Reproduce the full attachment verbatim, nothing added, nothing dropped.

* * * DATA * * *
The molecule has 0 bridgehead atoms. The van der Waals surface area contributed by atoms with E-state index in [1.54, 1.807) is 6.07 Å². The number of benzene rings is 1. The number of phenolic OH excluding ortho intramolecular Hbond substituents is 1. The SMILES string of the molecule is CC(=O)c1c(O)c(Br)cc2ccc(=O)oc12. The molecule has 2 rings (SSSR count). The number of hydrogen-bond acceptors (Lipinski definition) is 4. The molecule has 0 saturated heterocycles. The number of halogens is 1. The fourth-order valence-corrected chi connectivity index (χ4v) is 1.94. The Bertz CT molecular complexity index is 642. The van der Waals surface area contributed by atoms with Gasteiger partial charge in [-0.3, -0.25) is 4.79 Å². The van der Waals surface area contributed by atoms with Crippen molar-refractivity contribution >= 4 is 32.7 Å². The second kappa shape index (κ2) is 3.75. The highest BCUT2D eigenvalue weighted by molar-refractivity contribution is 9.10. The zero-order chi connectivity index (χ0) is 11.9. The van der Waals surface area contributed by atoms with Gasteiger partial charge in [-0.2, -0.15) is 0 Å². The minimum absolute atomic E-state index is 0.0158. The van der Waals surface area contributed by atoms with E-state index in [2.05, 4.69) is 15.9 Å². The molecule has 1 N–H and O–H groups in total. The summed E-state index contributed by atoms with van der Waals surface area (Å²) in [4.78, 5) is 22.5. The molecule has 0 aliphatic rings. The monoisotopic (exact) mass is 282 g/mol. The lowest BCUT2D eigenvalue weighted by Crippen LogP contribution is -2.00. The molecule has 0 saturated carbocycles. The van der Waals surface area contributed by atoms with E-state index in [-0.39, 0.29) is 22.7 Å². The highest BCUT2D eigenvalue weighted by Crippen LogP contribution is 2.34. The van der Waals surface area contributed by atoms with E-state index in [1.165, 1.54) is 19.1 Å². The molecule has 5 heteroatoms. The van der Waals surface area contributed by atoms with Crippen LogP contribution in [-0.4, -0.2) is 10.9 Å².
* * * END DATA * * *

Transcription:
The molecule has 0 bridgehead atoms. The van der Waals surface area contributed by atoms with E-state index in [1.54, 1.807) is 6.07 Å². The number of benzene rings is 1. The number of phenolic OH excluding ortho intramolecular Hbond substituents is 1. The SMILES string of the molecule is CC(=O)c1c(O)c(Br)cc2ccc(=O)oc12. The molecule has 2 rings (SSSR count). The number of hydrogen-bond acceptors (Lipinski definition) is 4. The molecule has 0 saturated heterocycles. The number of halogens is 1. The fourth-order valence-corrected chi connectivity index (χ4v) is 1.94. The Bertz CT molecular complexity index is 642. The van der Waals surface area contributed by atoms with Gasteiger partial charge in [-0.3, -0.25) is 4.79 Å². The van der Waals surface area contributed by atoms with Crippen molar-refractivity contribution >= 4 is 32.7 Å². The second kappa shape index (κ2) is 3.75. The highest BCUT2D eigenvalue weighted by molar-refractivity contribution is 9.10. The zero-order chi connectivity index (χ0) is 11.9. The van der Waals surface area contributed by atoms with Gasteiger partial charge in [-0.2, -0.15) is 0 Å². The minimum absolute atomic E-state index is 0.0158. The van der Waals surface area contributed by atoms with E-state index in [2.05, 4.69) is 15.9 Å². The molecule has 1 N–H and O–H groups in total. The summed E-state index contributed by atoms with van der Waals surface area (Å²) in [4.78, 5) is 22.5. The molecule has 0 aliphatic rings. The monoisotopic (exact) mass is 282 g/mol. The lowest BCUT2D eigenvalue weighted by Crippen LogP contribution is -2.00. The molecule has 0 saturated carbocycles. The van der Waals surface area contributed by atoms with E-state index in [-0.39, 0.29) is 22.7 Å². The highest BCUT2D eigenvalue weighted by Crippen LogP contribution is 2.34. The van der Waals surface area contributed by atoms with E-state index in [1.165, 1.54) is 19.1 Å². The molecule has 5 heteroatoms. The van der Waals surface area contributed by atoms with Crippen LogP contribution in [-0.4, -0.2) is 10.9 Å².